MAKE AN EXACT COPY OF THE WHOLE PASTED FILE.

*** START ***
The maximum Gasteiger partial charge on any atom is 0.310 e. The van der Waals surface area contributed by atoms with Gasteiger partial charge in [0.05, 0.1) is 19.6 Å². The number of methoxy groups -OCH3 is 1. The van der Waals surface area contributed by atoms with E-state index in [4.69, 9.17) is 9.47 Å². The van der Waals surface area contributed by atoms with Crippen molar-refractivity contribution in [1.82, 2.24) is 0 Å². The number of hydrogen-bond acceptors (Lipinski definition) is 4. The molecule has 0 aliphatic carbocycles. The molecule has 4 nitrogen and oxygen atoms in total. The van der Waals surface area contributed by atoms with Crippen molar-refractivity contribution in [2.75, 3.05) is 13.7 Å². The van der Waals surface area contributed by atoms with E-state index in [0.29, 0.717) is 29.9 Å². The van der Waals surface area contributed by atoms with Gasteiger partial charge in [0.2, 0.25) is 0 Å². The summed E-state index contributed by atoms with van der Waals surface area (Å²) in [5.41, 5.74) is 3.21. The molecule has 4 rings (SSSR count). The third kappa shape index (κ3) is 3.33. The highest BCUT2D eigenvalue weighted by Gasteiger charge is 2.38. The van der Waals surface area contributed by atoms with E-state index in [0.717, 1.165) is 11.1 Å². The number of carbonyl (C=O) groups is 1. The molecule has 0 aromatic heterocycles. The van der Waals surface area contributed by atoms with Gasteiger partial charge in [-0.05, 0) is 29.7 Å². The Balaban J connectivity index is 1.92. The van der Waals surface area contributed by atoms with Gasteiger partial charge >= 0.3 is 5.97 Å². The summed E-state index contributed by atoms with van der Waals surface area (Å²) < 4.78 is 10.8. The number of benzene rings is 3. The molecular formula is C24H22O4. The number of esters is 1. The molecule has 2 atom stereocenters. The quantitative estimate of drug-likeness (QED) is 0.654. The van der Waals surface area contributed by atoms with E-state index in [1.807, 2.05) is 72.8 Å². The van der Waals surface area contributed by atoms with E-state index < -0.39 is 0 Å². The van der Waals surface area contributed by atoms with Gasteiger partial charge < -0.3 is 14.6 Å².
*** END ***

The maximum Gasteiger partial charge on any atom is 0.310 e. The van der Waals surface area contributed by atoms with Gasteiger partial charge in [0.05, 0.1) is 19.6 Å². The number of methoxy groups -OCH3 is 1. The van der Waals surface area contributed by atoms with E-state index in [4.69, 9.17) is 9.47 Å². The van der Waals surface area contributed by atoms with Crippen molar-refractivity contribution in [1.82, 2.24) is 0 Å². The number of hydrogen-bond acceptors (Lipinski definition) is 4. The molecule has 0 aliphatic carbocycles. The molecule has 4 nitrogen and oxygen atoms in total. The van der Waals surface area contributed by atoms with Crippen molar-refractivity contribution in [2.75, 3.05) is 13.7 Å². The van der Waals surface area contributed by atoms with E-state index in [0.29, 0.717) is 29.9 Å². The van der Waals surface area contributed by atoms with Gasteiger partial charge in [0.2, 0.25) is 0 Å². The summed E-state index contributed by atoms with van der Waals surface area (Å²) in [5.41, 5.74) is 3.21. The molecule has 4 rings (SSSR count). The third kappa shape index (κ3) is 3.33. The highest BCUT2D eigenvalue weighted by Gasteiger charge is 2.38. The van der Waals surface area contributed by atoms with E-state index in [0.717, 1.165) is 11.1 Å². The number of carbonyl (C=O) groups is 1. The molecule has 0 aromatic heterocycles. The van der Waals surface area contributed by atoms with Gasteiger partial charge in [-0.05, 0) is 29.7 Å². The Balaban J connectivity index is 1.92. The van der Waals surface area contributed by atoms with Gasteiger partial charge >= 0.3 is 5.97 Å². The summed E-state index contributed by atoms with van der Waals surface area (Å²) < 4.78 is 10.8. The number of benzene rings is 3. The molecular formula is C24H22O4. The number of esters is 1. The molecule has 2 atom stereocenters. The quantitative estimate of drug-likeness (QED) is 0.654. The van der Waals surface area contributed by atoms with E-state index in [1.807, 2.05) is 72.8 Å². The van der Waals surface area contributed by atoms with E-state index < -0.39 is 0 Å². The van der Waals surface area contributed by atoms with Gasteiger partial charge < -0.3 is 14.6 Å².